Are you studying traditional literature in your homeschool? You can engage your children in this study by diving into Fairy Tales and adding a twist to the learning experience.
- Your children might enjoy reading several versions of the same fairy tale. It is common to do a study on the Cinderella stories and compare the different versions of the tale. You can find a great lesson plan at EDSITEement. Write or act out the story from a different character’s point of view. You can even have your children write their own version of a fairy tale but from as if it is from a different culture. Research a particular culture thoroughly first and require that the story include information about that culture in the story.
- Add fractured fairy tales to your study. Read the “original” version of a tale and compare it to the fractured version. There are many great fractured fairy tales available now such as The Fourth Little Pig, Just Ella, Sleeping Ugly, and The Paper Bag Princess. Then have your children write their own fractured fairy tales. You can even incorporate persuasive essays in your study. Your children can write from the antagonist’s point of view explaining why s/he was wronged.
- Since many fairy tales were collected by the Brothers Grimm in an effort to preserve German folklore, you can do a research project on Germany.
- Study Hans Christian Anderson’s life and fairy tales. (Beware that his tales do not always have happy endings.) You can also learn about Holland since Andersen was Dutch.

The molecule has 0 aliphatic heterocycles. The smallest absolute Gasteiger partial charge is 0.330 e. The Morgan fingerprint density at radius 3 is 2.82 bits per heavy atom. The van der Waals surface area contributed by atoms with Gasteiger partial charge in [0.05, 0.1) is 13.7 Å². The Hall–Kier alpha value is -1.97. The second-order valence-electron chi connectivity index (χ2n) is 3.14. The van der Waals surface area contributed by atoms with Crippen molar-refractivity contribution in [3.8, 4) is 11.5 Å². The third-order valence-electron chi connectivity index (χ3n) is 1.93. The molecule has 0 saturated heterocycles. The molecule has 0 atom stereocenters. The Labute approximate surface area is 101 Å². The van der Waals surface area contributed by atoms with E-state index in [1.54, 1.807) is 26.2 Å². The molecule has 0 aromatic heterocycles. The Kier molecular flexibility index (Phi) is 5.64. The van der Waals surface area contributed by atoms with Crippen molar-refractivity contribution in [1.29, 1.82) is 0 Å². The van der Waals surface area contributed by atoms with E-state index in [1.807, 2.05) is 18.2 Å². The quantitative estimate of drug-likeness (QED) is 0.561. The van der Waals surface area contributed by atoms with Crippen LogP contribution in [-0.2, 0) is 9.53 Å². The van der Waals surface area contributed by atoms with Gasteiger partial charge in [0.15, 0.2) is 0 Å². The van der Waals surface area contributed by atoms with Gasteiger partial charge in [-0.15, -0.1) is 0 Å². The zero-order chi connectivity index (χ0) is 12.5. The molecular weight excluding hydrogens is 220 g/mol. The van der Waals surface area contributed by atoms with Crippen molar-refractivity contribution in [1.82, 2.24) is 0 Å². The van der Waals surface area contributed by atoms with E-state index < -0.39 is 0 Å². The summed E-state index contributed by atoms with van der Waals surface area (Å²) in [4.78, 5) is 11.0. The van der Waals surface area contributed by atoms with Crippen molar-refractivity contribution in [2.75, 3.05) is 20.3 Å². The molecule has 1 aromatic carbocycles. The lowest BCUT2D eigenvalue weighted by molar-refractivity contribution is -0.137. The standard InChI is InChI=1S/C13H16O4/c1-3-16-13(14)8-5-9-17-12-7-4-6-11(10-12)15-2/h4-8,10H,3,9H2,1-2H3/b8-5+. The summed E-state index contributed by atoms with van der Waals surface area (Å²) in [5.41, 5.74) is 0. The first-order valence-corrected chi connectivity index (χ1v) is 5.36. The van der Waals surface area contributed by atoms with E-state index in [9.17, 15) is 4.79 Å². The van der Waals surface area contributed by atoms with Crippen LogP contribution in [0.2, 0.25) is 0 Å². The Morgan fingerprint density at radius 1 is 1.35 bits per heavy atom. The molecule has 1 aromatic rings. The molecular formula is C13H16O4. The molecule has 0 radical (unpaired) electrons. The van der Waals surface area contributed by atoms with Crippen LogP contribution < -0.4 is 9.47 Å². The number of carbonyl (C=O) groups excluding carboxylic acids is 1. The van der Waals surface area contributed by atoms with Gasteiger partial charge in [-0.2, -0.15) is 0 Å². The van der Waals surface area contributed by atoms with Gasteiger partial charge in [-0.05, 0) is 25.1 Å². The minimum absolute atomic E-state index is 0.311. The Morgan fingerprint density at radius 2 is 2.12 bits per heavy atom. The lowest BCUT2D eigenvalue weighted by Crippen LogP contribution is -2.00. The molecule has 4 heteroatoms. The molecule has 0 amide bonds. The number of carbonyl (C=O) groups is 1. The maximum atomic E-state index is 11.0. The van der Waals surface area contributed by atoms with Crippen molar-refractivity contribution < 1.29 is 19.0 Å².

Photo courtesy of g.naharroFiled under Lesson Plans, Reading, Social Studies | Comment (0)
Here are more ideas for using traditional literature in your homeschool this month. Try reading Myths and Legends.
Myths are creation tales that include supernatural activity. For a more detailed definition go to About.com.
- Spark Notes is packed with information about mythology. It can be a great resource for you as you start to learn about mythology.
- Have your children read Myths from various cultures such as Native American and Greek myths. Examine the themes that appear in those myth,s and create a grid to of those themes as a graphic organizer. You can also have your children illustrate the myths in order to help them visualize the stories better.
- Discuss the religious nature of the myths that you read. Since most myths have something to do with creation, take this opportunity to discuss creation according to the Bible. You can even make a creation lapbook with your children. I found a free creation lapbook from Lapbook Lessons.
Legends are stories partially based on fact, but have exaggerated details.
- Children of all ages, particularly boys, love legends! Who can resist the adventures of Robin Hood and King Arthur? These are great, action packed stories to read aloud.
- Write a script for a favorite legend and act it out, or simply have your children choose a favorite scene to turn into a skit.
- Since it is March, you can research the legend of St. Patrick at History.com. You can also find information about St. Patrick at RiverDeep.net
- Write a modern day Legend after examining others. Have your children include illustrations of the legendary hero and his/her adventures.
March is a month filled with inspiration for themes for learning in your homeschool. This month many people will be taking advantage of St. Patrick’s Day. Perhaps you don’t want to read all about Irish history and culture, but you can twist that theme and read traditional literature instead – myths, folktales, fairy tales, fables, and legends.